Eight reasons to say no

Phidippus audax, jumping spider: The basal par...
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“Baby girl, we’re going to have to let it go before we leave for our vacation,” I say to Girl from the East as we drive home from our errands.

“Noooo,” she says, her voice descending into a low whine.  “Can’t the pet sitter feed it for us?”

As I maneuver through thick afternoon traffic, part of my brain grinds like a computer hard drive, plotting and planning the packing and preparation for our two-week road trip. The other part considers my girl’s request. I peek into the rear-view mirror. I see her face morph into a full-on pout: jutting lower lip, scrunched brow, feigned detachment.

I think of our vegetable gardens that need watering. I think of our two cats who need food, water and attention. I think of things like mail delivery and bill paying.

I think of the pet spider who lives in a bug jar on our kitchen window ledge.

I think my life is just a little crazy.

“No. I can’t ask the pet sitter to feed Spiderly Spider. That’s asking too much of anyone.”

“But why?”

Why, indeed.

How is it that a former arachnophobic (me) is now keeping a spider as a pet?

You know what’s weirdest of all? I’ve become attached to this thing.

It’s not your average spider. It’s a phidippus audax. It eats other spiders. Imagine that.

This whole crazy episode started when Girl from the East found the spider zipping around on the bright yellow walls of our downstairs bathroom.  I didn’t know what else to do with it but trap it in our bug catcher. I turned a moment of phobia making into a learning experience.

We’d keep it for a day or two, I thought. Then we Googled phidippus audax and learned all kinds of things, including their popularity  as pets (within a certain crowd, I suppose). Soon, we found ourselves hunting for insects and other spiders and watching Spiderly stalk and capture his dinner inside the bottle. While most spiders just sit in a web, which makes for a boring observational subject, this guy leaps and hops and waves his front legs like a symphony conductor.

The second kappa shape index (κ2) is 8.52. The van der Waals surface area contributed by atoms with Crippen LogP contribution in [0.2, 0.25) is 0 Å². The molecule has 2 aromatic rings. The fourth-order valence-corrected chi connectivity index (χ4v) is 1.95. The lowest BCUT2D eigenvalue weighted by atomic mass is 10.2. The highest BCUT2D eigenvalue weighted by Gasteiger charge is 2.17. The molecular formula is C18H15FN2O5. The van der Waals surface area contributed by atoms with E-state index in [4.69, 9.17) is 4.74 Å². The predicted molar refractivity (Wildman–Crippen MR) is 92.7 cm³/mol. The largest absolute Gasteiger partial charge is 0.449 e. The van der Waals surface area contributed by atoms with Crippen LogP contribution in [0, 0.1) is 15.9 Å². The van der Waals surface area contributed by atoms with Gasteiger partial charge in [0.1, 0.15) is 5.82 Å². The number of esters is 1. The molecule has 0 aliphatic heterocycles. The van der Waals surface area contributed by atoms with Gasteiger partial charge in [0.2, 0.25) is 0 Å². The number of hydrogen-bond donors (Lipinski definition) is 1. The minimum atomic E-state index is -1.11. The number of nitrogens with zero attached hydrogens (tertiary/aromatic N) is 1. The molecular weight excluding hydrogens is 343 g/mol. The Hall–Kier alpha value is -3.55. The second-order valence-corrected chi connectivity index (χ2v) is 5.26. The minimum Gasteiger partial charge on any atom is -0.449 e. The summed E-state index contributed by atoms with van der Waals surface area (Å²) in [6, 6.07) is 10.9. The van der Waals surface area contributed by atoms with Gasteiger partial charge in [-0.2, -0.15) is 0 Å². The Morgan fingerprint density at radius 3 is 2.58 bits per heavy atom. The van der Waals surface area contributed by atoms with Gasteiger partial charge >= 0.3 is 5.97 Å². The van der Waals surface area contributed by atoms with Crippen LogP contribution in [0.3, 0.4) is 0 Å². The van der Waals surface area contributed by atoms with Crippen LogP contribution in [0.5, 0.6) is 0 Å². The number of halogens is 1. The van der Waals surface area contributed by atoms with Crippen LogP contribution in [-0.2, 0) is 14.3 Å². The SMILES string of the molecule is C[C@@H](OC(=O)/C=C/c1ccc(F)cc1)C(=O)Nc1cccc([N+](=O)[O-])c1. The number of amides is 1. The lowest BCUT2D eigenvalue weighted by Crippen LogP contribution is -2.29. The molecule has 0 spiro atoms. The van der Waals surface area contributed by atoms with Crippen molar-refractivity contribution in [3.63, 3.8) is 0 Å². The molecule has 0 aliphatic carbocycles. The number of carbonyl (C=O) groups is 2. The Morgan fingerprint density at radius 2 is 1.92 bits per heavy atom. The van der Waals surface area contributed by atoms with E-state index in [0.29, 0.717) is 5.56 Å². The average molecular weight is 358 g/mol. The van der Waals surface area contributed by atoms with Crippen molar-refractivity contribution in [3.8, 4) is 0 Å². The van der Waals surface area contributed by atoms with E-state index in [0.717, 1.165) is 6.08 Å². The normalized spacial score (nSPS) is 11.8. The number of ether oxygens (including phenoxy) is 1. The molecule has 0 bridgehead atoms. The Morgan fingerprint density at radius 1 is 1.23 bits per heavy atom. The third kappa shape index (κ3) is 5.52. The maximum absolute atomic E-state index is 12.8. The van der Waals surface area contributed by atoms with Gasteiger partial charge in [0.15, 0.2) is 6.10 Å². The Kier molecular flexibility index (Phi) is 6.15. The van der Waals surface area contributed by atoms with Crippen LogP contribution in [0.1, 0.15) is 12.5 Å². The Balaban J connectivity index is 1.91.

Each day we said tomorrow will be the day we let it go.

“Can’t we take him with us,” Girl asks as we pull into the driveway and begin to unload the shopping bags.

“No. He’d be cooked alive in the car. Besides, we don’t bring our cats with us, either, because they would be sad.”

I imagine us hauling this spider halfway across the country, crawling around in hotel lobbies looking for ants,  the spider getting loose in the car … and then I notice the silence. The debate has ended.  She gets it.

So in a few days we’ll coax Spiderly out of his temporary quarters and into the food chain.
My mind turns to the wild woods of Montana, where we’ll be staying for one week of our vacation. There are some big, hairy spiders in those parts. None as tolerable as the phidippus audux.

I wonder how she’ll react when she sees one of those things ambling across the wooden floorboards?

What’s the weirdest pet you’ve ever kept? What crazy lengths do you go for your children?

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